Binary instrumentation and analysis have been subjects that I have always found fascinating. At compile time via clang, or at runtime with dynamic binary instrumentation frameworks like Pin or DynamoRIO. One thing I have always looked for though, is a framework able to statically instrument a PE image. A framework designed a bit like clang where you can write 'passes' doing various things: transformation of the image, analysis of code blocks, etc. Until a couple of months ago, I wasn't aware of any public and robust projects providing this capability (as in, able to instrument real-world scale programs like Chrome or similar).
In this post (it's been a while I know!), I'll introduce the syzygy transformation tool chain with a focus on its instrumenter, and give an overview of the framework, its capabilities, its limitations, and how you can write transformations yourself. As examples, I'll walk through two simple examples: an analysis pass generating a call-graph, and a transformation pass rewriting the function
__report_gsfailure in /GS protected binaries.
About three years ago, the LLVM framework started to pique my interest for a lot of different reasons. This collection of industrial strength compiler technology, as Latner said in 2008, was designed in a very modular way. It also looked like it had a lot of interesting features that could be used in a lot of (different) domains: code-optimization (think deobfuscation), (architecture independent) code obfuscation, static code instrumentation (think sanitizers), static analysis, for runtime software exploitation mitigations (think cfi, safestack), power a fuzzing framework (think libFuzzer), ..you name it.
A lot of the power that came with this giant library was partly because it would operate in mainly three stages, and you were free to hook your code in any of those: front-end, mid-end, back-end. Other strengths included: the high number of back-ends, the documentation, the C/C++ APIs, the community, ease of use compared to gcc (see below from kcc's presentation), etc.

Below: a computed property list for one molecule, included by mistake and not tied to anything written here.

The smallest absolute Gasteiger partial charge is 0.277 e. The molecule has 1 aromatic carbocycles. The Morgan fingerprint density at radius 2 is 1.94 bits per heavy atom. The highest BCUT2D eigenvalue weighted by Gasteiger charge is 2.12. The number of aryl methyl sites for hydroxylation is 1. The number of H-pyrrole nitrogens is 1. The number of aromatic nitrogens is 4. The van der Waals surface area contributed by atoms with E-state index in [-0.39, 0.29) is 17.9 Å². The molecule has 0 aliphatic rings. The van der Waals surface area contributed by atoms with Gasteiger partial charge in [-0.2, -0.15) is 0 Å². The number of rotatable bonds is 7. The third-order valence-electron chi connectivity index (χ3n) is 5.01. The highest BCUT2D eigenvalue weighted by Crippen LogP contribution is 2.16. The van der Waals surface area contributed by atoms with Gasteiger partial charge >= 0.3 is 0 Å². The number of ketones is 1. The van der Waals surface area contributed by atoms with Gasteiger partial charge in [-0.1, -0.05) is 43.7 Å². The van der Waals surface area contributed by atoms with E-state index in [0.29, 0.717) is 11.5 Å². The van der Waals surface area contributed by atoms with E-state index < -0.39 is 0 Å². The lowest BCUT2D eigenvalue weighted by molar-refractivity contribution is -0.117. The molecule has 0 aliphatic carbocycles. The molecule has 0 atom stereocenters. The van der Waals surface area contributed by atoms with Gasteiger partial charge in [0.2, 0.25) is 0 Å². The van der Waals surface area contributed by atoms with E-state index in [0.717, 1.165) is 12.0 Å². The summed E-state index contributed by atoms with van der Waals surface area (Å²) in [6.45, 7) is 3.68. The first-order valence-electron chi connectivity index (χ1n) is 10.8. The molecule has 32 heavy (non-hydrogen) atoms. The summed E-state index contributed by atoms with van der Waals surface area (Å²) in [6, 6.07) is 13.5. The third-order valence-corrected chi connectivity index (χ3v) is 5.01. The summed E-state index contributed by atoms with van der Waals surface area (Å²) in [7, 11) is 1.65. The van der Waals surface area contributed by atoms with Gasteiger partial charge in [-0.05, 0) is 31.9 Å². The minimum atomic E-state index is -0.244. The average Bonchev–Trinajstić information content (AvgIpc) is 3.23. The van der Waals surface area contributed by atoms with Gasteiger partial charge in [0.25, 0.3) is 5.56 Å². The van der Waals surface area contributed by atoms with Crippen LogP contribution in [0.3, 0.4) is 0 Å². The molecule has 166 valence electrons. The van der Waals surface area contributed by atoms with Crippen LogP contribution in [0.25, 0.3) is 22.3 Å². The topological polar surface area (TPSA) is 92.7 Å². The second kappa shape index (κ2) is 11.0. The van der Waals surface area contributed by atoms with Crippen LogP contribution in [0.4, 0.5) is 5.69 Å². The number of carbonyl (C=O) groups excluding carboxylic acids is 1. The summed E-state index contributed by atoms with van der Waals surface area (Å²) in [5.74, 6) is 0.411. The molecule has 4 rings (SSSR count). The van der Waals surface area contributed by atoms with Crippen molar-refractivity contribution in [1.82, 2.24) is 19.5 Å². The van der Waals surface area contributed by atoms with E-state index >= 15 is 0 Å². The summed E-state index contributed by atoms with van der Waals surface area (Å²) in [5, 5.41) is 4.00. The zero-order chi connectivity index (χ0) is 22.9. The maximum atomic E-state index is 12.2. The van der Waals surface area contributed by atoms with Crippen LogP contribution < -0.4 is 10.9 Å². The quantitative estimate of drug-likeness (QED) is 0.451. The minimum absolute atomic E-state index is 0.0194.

Sometimes, when you are reverse-engineering binaries you need somehow to measure, or just to have an idea about how much "that" execution is covering the code of your target. It can be for fuzzing purpose, maybe you have a huge set of inputs (it can be files, network traffic, anything) and you want to have the same coverage with only a subset of them. Or maybe, you are not really interested in the measure, but only with the coverage differences between two executions of your target: to locate where your program is handling a specific feature for example.
But it's not a trivial problem, usually you don't have the source-code of the target, and you want it to be quick. The other thing, is that you don't have an input that covers the whole code base, you don't even know if it's possible ; so you can't compare your analysis to that "ideal one". Long story short, you can't say to the user "OK, this input covers 10% of your binary". But you can clearly register what your program is doing with input A, what it is doing with input B and then analyzing the differences. With that way you can have a (more precise?) idea about which input seems to have better coverage than another.
Note also, this is a perfect occasion to play with Pin :-)).
In this post, I will explain briefly how you can build that kind of tool using Pin, and how it can be used for reverse-engineer purposes.more ...